Housing dominates the news these days. We read about the homeownership slump and how the rate recently fell to 65.4 percent, a 15-year low.
Are these figures good news or bad? What should the government do, or not, about foreclosures? What are the appropriate credit standards and downpayment requirements for families to qualify for a mortgage? Should Congress modify the mortgage interest deduction? What about the government-sponsored enterprises (GSEs), Fannie Mae and Freddie Mac; the Federal Housing Administration (FHA); the Federal Home Loan Banks?
Housing, considered the wunderkind of the past decade's economic spurt, is blamed for this decade's economic downturn. Candidates and policy wonks are proffering solutions, but they're talking about the single-family market. The multifamily market garners scant attention.
But multifamily housing touches most Americans. Today, we're approaching 40 million renter households—more than one-third of all households. According to the Harvard Joint Center for Housing Studies, renter households increased by 1.1 million in 2011, the largest annual increase since 2007. The Urban Institute estimates that between 5 million and 6 million renter households formed between 2000 and 2010. Indeed, the spike in foreclosures has turned owners into renters. And the supply of “affordable” units has shrunk. Today, one in four renter households spends more than 50 percent of their income for housing; one in two spends more than 30 percent. Not surprisingly, the market is reaching a crossroad in financing.
An Exodus of Capital
Until the latest Great Recession, the $800 billion multifamily housing market was financed by a variety of private sources, including life insurance companies, investment banks, thrifts, commercial banks, and mortgage conduits. Then, the downturn hit and spurred an exodus of private capital; today, the GSEs and the FHA are the primary—and, sometimes, the only—sources of financing. Private investors are now gingerly, but slowly, re-entering the market.
Both the left and the right agree that government should reduce its substantial footprint. But to do so bluntly would be perilous. If government precipitously withdraws from the multifamily market, we can expect a drop in new construction (except for the luxury-market properties), higher rents, and even fewer affordable units. We need private capital to re-enter this market, but we need government to prompt it. The debate about the future of multifamily financing shouldn't be held hostage to the painstakingly slow deliberations around the future of the single-family market. It's not too early to redesign the multifamily finance market.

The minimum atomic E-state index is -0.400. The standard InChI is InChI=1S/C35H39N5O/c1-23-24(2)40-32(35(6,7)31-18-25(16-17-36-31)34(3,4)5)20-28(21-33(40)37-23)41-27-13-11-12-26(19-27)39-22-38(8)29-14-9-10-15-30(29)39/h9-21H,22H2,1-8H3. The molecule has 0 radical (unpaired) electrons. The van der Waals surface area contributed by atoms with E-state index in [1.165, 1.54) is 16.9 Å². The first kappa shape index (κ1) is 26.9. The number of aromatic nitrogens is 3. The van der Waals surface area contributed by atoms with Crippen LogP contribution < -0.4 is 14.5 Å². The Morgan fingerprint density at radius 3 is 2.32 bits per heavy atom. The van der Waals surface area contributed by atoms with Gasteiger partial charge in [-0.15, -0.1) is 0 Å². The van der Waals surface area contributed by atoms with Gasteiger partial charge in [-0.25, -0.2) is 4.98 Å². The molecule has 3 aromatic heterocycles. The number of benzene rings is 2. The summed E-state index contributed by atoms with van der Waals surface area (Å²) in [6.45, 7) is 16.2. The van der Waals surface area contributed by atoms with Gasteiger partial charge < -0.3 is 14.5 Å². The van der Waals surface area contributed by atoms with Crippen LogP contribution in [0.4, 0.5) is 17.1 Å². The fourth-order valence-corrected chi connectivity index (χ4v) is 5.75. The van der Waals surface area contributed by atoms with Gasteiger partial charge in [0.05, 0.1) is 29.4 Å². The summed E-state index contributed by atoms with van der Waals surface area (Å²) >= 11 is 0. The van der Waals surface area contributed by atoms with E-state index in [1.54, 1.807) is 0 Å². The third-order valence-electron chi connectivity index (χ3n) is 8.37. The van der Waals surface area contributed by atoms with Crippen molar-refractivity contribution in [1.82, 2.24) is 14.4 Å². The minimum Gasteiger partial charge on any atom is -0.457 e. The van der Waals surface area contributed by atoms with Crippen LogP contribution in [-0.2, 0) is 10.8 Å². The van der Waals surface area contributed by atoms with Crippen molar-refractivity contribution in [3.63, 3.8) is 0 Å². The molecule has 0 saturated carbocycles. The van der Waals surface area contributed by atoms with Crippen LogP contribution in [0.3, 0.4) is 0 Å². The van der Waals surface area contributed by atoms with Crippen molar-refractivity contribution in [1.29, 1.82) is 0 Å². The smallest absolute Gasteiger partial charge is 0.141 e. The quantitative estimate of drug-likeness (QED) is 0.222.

As a start, we should be clear about the rationale for government intervention in the multifamily market and set forth some basic principles:
1Safeguard affordability. If government is guaranteeing loans, developers must construct, or preserve, multifamily units that are affordable to low- and moderateincome households.
2Limit risk. Government support should be explicit, prudently underwritten, transparent, limited to catastrophic risk, and actuarially sound. The private sector should be required to have risk retention for top-level losses. The Federal Housing Finance Agency has just directed the GSEs to undertake a market analysis of the viability of their multifamily lines of business; this is a useful first step.
3Provide a safety net. The federal government must continue to be a liquidity backstop during economic crises. Indeed, without federal support, multifamily financing would have disappeared between 2007 and 2009.
4Partner with HFAs. Federal government engagement should encourage risk-sharing partnerships with state and local housing finance agencies (HFAs) to address local housing needs. The FHA risk-sharing agreements with state HFAs would be a good place to start.
Future generations of Americans will depend upon multifamily housing. At this crossroad, we must establish a government commitment that is sustainable, cost-effective, and worthy of taxpayer support.
Nicolas P. Retsinas is a senior lecturer of business administration at the Harvard Business School in Boston. He served as assistant secretary for housing–federal housing commissioner from 1993 to 1998.